Lectins are often antimicrobial [6, 7, 8]. For example, a lectin from bananas inhibits HIV-1 in test tubes [9].

Some herbs work through lectins. Bitter melon and garlic [10] are examples of herbs that contain lectins that can be beneficial.

Some herbs belong to the bean family and are therefore likely to have concentrated amounts of lectins. These include some herbs from my toolbox, such as astragalus, licorice root, carob and kudzu.

Lectins are generally immunostimulants, and herbs containing lectins also generally stimulate the immune system. A lectin from bitter melon does just that [11].

Several plant lectins from grains and legumes are being investigated for cancer treatment [12]. The aforementioned study mentions several mechanisms by which lectins block cancer, which is beyond the scope of this post. Lectins sometimes directly inhibit cancer cells, such as an edible yam that inhibits breast cancer [13].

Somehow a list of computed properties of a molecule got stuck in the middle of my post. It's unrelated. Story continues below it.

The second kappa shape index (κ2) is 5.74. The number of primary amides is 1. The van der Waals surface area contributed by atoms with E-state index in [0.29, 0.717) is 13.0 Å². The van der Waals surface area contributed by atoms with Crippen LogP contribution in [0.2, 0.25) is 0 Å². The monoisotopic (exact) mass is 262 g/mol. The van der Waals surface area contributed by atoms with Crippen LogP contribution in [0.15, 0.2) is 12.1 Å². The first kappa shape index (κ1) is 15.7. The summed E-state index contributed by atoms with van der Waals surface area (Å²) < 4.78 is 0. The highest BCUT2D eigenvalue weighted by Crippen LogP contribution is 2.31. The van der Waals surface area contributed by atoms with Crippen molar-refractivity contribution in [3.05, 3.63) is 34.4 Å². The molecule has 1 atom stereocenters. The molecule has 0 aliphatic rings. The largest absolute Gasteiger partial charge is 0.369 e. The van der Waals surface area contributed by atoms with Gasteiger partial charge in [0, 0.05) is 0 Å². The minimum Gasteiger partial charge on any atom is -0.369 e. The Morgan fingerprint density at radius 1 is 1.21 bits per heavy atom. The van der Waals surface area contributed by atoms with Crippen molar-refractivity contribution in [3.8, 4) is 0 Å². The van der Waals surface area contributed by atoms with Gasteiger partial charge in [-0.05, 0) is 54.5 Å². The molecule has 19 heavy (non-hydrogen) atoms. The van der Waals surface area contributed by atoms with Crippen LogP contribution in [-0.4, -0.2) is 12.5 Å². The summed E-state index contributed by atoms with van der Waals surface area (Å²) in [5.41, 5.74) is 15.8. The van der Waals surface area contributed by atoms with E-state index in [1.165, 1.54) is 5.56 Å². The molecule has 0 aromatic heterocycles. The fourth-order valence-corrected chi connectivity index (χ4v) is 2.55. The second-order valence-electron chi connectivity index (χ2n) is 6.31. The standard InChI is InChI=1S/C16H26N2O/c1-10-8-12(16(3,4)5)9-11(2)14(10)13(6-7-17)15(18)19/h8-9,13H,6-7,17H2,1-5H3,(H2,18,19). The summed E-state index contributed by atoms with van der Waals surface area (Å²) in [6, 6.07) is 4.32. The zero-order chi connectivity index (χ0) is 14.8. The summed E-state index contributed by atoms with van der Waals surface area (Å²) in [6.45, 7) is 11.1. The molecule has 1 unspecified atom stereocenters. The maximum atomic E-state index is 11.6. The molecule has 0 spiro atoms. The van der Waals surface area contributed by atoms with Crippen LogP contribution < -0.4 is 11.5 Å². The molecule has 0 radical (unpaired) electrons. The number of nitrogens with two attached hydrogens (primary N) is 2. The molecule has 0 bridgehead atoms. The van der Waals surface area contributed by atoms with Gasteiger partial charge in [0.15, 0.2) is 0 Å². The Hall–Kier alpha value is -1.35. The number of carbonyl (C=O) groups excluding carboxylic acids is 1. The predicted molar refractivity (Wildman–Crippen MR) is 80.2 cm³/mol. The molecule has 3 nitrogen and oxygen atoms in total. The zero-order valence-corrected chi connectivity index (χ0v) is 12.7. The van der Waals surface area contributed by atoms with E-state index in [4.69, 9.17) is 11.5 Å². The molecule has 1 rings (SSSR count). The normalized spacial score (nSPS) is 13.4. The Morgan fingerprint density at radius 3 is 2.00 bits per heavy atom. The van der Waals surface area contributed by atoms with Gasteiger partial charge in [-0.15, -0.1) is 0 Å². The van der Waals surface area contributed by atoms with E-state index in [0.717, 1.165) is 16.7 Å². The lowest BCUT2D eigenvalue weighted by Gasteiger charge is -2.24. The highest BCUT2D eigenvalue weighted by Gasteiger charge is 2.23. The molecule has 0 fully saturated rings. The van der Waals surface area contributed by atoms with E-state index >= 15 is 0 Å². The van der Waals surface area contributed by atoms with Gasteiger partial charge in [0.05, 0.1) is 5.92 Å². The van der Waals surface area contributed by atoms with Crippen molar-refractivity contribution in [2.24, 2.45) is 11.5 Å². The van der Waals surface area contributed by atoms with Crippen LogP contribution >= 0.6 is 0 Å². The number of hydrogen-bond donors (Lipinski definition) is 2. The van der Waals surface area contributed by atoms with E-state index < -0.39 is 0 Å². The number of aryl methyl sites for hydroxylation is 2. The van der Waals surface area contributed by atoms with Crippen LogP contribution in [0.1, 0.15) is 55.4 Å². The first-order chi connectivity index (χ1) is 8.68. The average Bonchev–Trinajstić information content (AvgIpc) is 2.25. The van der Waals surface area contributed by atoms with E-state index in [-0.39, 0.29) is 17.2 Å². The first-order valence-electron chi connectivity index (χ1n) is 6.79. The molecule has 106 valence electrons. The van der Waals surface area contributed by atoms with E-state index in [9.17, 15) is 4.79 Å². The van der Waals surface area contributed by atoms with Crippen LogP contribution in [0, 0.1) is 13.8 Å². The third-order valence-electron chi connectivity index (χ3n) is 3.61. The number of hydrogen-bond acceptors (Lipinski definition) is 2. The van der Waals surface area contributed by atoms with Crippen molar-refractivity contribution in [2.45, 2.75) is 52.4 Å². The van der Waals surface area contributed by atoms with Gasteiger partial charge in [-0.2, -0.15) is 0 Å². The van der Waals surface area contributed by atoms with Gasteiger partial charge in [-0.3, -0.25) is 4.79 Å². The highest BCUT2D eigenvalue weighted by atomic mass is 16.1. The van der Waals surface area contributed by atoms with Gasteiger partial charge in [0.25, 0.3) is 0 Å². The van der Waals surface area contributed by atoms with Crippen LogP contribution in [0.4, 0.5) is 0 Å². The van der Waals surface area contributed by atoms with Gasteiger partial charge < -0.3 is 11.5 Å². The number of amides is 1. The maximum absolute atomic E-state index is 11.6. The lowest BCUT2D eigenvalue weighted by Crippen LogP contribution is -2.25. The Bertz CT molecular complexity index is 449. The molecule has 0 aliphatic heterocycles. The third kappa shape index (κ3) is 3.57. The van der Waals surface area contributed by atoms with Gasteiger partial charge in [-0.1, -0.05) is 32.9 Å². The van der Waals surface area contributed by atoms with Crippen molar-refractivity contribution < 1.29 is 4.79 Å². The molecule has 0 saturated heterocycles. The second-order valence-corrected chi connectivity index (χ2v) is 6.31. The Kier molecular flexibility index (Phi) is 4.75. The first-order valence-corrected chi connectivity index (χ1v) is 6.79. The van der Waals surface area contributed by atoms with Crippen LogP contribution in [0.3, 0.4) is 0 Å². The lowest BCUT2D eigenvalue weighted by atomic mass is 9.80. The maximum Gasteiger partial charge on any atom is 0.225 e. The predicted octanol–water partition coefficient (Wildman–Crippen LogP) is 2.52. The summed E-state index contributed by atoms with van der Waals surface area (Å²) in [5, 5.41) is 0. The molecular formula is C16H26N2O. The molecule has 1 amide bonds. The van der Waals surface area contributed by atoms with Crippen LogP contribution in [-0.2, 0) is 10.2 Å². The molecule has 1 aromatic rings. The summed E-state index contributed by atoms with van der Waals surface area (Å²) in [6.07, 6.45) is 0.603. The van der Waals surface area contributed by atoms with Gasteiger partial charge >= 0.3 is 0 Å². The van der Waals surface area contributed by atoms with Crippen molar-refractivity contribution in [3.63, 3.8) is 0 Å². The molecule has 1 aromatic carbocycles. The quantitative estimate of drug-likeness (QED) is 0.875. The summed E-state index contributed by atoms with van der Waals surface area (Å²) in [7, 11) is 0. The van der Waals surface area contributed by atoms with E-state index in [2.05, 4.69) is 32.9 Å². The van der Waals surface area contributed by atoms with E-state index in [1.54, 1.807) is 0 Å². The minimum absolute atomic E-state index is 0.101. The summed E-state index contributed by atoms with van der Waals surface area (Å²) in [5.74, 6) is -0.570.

I would bet that many plant lectins prevent cancer. Therefore, I recommend a plant-based diet with plenty of animal products for people susceptible to cancer who do not have intestinal or autoimmune problems - or other problems characteristic of lectin-sensitive individuals. Plants also have phytate and phytochemicals, which also fight cancer.

My opinion is that lectin sensitivity outweighs potential cancer prevention because lectin-sensitive individuals will have chronic inflammation, which in the long run can lead to cancer and any other chronic disease.

Lectins and CCK

Common lectins from legumes (PHA) cause weight loss in animals [14, 15]. This is usually not a good thing in animal research. While people may see this as a good thing, understand that TNF or inflammation also cause weight loss. Many people with lectin sensitivity may therefore be thin - these people simply eat less (some lectins may also cause weight gain in some, such as wheat germ agglutinin (WGA), which causes leptin resistance).

The possible mechanism by which weight loss is caused is by secretion of a hormone called Cholecystokinin (CCK) and inhibition of alpha-amylase, among other mechanisms [14]. CCK is also released by fat and certain amino acids [16]. CCK can also affect appetite and wakefulness by activating (and inhibiting) orexin [17].